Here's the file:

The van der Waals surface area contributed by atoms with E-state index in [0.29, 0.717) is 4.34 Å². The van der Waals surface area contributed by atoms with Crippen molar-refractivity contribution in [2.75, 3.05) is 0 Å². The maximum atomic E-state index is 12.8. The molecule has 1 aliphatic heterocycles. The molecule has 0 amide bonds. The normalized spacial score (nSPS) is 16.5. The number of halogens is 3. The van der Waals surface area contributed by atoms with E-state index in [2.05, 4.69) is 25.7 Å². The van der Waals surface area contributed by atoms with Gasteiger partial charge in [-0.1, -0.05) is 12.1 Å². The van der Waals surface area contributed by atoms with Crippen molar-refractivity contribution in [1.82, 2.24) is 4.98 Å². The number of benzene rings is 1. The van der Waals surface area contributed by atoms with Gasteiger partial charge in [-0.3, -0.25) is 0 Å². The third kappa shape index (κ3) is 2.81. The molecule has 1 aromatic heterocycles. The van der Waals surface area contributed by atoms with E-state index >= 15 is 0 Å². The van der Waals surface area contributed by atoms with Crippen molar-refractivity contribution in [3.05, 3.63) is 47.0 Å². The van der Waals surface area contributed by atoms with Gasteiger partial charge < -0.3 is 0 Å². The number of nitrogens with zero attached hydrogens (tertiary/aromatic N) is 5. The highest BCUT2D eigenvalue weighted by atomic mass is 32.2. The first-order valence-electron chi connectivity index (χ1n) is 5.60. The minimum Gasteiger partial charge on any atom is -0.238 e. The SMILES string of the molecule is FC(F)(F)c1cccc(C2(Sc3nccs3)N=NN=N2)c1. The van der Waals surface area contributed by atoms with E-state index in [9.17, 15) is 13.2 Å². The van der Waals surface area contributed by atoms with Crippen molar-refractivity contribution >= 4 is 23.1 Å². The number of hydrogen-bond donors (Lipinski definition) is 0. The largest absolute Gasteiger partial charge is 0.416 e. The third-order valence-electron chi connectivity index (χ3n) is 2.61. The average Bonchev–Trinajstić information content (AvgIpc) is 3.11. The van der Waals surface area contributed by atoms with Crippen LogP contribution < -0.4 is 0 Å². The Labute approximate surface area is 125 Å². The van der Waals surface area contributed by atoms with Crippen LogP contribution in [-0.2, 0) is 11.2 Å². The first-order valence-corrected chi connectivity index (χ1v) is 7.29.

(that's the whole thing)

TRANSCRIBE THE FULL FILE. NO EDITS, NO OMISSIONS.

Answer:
The van der Waals surface area contributed by atoms with E-state index in [0.29, 0.717) is 4.34 Å². The van der Waals surface area contributed by atoms with Crippen molar-refractivity contribution in [2.75, 3.05) is 0 Å². The maximum atomic E-state index is 12.8. The molecule has 1 aliphatic heterocycles. The molecule has 0 amide bonds. The normalized spacial score (nSPS) is 16.5. The number of halogens is 3. The van der Waals surface area contributed by atoms with E-state index in [2.05, 4.69) is 25.7 Å². The van der Waals surface area contributed by atoms with Gasteiger partial charge in [-0.1, -0.05) is 12.1 Å². The van der Waals surface area contributed by atoms with Crippen molar-refractivity contribution in [1.82, 2.24) is 4.98 Å². The number of benzene rings is 1. The van der Waals surface area contributed by atoms with Gasteiger partial charge in [-0.3, -0.25) is 0 Å². The third kappa shape index (κ3) is 2.81. The molecule has 1 aromatic heterocycles. The van der Waals surface area contributed by atoms with E-state index >= 15 is 0 Å². The van der Waals surface area contributed by atoms with Crippen molar-refractivity contribution in [3.05, 3.63) is 47.0 Å². The van der Waals surface area contributed by atoms with Gasteiger partial charge < -0.3 is 0 Å². The number of nitrogens with zero attached hydrogens (tertiary/aromatic N) is 5. The highest BCUT2D eigenvalue weighted by atomic mass is 32.2. The first-order valence-electron chi connectivity index (χ1n) is 5.60. The minimum Gasteiger partial charge on any atom is -0.238 e. The SMILES string of the molecule is FC(F)(F)c1cccc(C2(Sc3nccs3)N=NN=N2)c1. The van der Waals surface area contributed by atoms with E-state index in [9.17, 15) is 13.2 Å². The van der Waals surface area contributed by atoms with Crippen molar-refractivity contribution >= 4 is 23.1 Å². The number of hydrogen-bond donors (Lipinski definition) is 0. The largest absolute Gasteiger partial charge is 0.416 e. The third-order valence-electron chi connectivity index (χ3n) is 2.61. The average Bonchev–Trinajstić information content (AvgIpc) is 3.11. The van der Waals surface area contributed by atoms with Crippen LogP contribution < -0.4 is 0 Å². The Labute approximate surface area is 125 Å². The van der Waals surface area contributed by atoms with Crippen LogP contribution in [-0.2, 0) is 11.2 Å². The first-order valence-corrected chi connectivity index (χ1v) is 7.29.